The night before going to visit my grandfather I spent the night at my folks' house and I was sitting around eating defrosted pizza and watching cable on their TV at like, 2am, and I saw this show on MTV called "Guy Code" or something which was like, all these shitty comedians talking about why it is imperative that men fuck all the women. Here are some real quotes. I wish I could attribute them to the actual dudes that said them and then we could all get together and crush their nuts with a big piece of wood like Charlotte Gainsbourg does to Willem Defoe in Anti-Christ. (For all the defensive babies out there, I am joking around and I don't actually advocate crushing men's nutsacks because they say idiot shit.) This is on the subject of having friendships with women:
"The only time I'll keep a girl as a friend is if she has a lot of hot friends for me to hook up with."
"You're giving her all the things she's used to giving sex to get, so what the fuck is she gonna fuck you for?"
This is fucked, right? This is on MTV, which is like, the channel that is supposed to be for teenagers. I don't think MTV is actually teaching kids anything substantial or is to blame for shitty Dude Behavior, but I do think that it is certainly reflective of where we are at as a culture, and if nothing else, serves to reinforce shithead belief systems that are learned and taught everywhere else in the culture.

But the point is this: it is really easy for those of us who identify as Male Dudes to sit around and conjecture all day long about what it's like to be a lady and what behavior is appropriate and what behavior isn't but the only way to really figure that out is to just talk to women we know. And that part is easy, but here is the hard part: listen to what they have to say non-judgmentally and internalize it and think about it. Ask your moms and sisters how they feel. Ask your girlfriends or friends, because despite what "the Guy Code" says, I'm am pretty sure most straight dudes still have at least one female friend. And then do some research on your own. The internet is huge! Read a few things on Shakesville or Tiger Beatdown. And when you feel attacked or defensive, instead of getting your back up, take a step back and thinking about what it is you are feeling attacked by? What is it you are defending? Is winking at ladies an integral part of your personality, a kernel of truth at the very core of your being, that you could never give up? Is it your right to continue to be unaware of the weight of the patriarchy on the women in your life and the ways that you are complicit? Just be thoughtful and be open-minded. These are hard things to do, and the ladies in your life may not want to hold your hand all the time, but if you are actually a caring person and you actually want to know, you can educate yourself and these things and people will be willing to talk to you.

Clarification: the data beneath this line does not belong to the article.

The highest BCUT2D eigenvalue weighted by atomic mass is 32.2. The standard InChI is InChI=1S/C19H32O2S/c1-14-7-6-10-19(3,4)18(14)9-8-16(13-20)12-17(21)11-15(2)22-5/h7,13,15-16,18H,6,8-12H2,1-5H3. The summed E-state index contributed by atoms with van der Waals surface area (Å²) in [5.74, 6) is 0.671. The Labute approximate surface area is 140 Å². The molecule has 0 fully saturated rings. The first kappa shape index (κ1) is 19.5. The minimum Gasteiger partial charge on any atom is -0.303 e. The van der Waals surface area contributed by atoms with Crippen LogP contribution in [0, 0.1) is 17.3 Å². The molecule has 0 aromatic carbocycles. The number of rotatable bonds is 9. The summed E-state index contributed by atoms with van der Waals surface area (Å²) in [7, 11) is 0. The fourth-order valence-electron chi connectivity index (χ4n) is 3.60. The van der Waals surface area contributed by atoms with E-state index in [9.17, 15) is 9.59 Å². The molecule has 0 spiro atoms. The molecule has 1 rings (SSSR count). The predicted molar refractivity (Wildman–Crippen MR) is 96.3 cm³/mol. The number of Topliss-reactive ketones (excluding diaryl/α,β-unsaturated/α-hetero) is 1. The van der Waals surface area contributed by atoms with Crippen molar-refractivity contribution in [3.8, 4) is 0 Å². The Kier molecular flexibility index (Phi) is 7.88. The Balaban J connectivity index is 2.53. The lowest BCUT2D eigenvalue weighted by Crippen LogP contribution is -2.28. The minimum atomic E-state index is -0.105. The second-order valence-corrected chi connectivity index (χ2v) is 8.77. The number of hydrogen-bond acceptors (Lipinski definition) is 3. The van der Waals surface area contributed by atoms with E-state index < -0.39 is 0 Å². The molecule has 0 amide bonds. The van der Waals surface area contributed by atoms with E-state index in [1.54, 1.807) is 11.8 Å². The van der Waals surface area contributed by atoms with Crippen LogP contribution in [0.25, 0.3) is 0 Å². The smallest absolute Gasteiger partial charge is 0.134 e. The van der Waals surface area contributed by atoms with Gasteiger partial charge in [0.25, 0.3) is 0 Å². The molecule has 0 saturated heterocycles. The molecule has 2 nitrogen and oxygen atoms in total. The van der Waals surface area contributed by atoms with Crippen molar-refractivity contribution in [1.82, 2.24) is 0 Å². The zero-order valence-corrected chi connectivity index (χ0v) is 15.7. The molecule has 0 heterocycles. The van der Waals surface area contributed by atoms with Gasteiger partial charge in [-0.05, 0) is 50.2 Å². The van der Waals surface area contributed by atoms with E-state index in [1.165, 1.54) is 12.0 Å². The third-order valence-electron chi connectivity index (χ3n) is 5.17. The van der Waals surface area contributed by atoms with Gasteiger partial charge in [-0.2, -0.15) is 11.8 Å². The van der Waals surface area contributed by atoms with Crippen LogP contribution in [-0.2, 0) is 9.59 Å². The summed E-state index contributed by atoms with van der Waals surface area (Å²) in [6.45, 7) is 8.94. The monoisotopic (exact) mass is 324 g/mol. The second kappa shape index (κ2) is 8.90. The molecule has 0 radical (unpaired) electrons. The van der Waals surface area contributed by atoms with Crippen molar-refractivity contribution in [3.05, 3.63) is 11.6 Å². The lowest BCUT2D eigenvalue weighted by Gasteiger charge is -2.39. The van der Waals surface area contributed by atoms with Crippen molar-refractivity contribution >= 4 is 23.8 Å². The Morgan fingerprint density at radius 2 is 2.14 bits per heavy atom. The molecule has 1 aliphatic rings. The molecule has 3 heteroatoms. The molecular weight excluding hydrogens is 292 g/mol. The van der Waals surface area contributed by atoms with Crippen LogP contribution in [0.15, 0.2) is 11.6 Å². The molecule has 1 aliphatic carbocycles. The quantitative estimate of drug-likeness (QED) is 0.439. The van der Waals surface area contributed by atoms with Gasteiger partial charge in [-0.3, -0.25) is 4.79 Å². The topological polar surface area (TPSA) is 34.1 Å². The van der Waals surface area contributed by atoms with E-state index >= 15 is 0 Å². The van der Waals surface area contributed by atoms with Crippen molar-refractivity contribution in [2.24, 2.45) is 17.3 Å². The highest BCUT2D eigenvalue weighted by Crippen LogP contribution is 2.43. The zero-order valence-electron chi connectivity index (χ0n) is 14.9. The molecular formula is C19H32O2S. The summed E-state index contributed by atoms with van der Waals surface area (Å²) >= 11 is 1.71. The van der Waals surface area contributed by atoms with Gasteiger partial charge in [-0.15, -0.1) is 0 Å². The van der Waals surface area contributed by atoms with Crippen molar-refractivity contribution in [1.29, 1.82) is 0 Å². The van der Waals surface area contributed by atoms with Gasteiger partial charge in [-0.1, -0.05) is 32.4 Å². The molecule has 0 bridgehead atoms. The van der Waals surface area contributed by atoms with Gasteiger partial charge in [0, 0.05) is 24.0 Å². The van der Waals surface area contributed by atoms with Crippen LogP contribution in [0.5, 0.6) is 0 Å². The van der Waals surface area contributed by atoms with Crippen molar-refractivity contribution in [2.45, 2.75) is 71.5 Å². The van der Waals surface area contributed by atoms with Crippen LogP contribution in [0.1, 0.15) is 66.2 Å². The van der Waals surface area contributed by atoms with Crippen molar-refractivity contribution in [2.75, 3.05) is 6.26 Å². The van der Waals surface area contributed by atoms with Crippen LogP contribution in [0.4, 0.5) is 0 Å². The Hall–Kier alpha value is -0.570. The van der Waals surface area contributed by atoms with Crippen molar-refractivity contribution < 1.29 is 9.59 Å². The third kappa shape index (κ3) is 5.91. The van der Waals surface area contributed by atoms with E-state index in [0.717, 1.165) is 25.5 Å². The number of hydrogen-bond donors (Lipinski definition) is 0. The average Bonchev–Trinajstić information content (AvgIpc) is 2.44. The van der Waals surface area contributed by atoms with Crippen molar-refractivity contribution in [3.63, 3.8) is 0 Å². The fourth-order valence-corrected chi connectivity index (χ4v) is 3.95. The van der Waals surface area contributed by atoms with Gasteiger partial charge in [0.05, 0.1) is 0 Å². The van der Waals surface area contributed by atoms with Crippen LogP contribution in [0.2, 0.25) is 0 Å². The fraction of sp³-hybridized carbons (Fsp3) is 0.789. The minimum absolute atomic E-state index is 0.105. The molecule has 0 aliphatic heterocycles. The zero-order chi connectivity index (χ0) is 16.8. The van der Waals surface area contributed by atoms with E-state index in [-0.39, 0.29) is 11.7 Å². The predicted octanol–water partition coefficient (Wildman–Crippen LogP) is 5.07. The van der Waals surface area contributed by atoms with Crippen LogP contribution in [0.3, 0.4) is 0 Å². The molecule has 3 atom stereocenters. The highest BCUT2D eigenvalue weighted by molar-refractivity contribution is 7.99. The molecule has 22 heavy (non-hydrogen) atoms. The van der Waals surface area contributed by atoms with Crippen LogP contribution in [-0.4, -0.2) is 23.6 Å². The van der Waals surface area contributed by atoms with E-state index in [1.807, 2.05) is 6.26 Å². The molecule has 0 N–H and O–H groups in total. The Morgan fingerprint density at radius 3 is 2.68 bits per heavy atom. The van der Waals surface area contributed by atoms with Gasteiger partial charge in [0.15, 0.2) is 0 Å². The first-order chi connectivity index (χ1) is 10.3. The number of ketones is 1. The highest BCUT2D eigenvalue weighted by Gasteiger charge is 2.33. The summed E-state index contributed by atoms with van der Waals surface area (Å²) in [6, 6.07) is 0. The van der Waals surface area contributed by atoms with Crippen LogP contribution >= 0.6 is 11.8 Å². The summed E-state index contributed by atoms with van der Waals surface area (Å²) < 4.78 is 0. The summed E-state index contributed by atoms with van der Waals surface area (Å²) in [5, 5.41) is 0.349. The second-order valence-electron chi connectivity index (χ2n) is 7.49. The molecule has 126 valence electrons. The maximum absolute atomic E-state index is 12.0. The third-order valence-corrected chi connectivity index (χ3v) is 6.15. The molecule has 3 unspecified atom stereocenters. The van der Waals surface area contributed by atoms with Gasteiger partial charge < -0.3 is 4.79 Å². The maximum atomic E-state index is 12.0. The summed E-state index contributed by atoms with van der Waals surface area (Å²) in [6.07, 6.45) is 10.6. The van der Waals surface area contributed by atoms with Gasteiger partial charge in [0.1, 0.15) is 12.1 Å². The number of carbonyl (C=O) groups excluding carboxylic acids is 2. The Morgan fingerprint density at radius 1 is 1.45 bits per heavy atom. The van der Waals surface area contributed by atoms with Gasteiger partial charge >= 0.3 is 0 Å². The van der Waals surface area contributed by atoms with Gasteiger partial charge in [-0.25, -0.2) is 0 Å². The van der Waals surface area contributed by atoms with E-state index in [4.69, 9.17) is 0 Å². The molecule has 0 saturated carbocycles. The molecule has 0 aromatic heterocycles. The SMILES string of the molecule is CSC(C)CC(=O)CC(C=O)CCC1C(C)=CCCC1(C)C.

And now I have to go because I'm going to be late for work.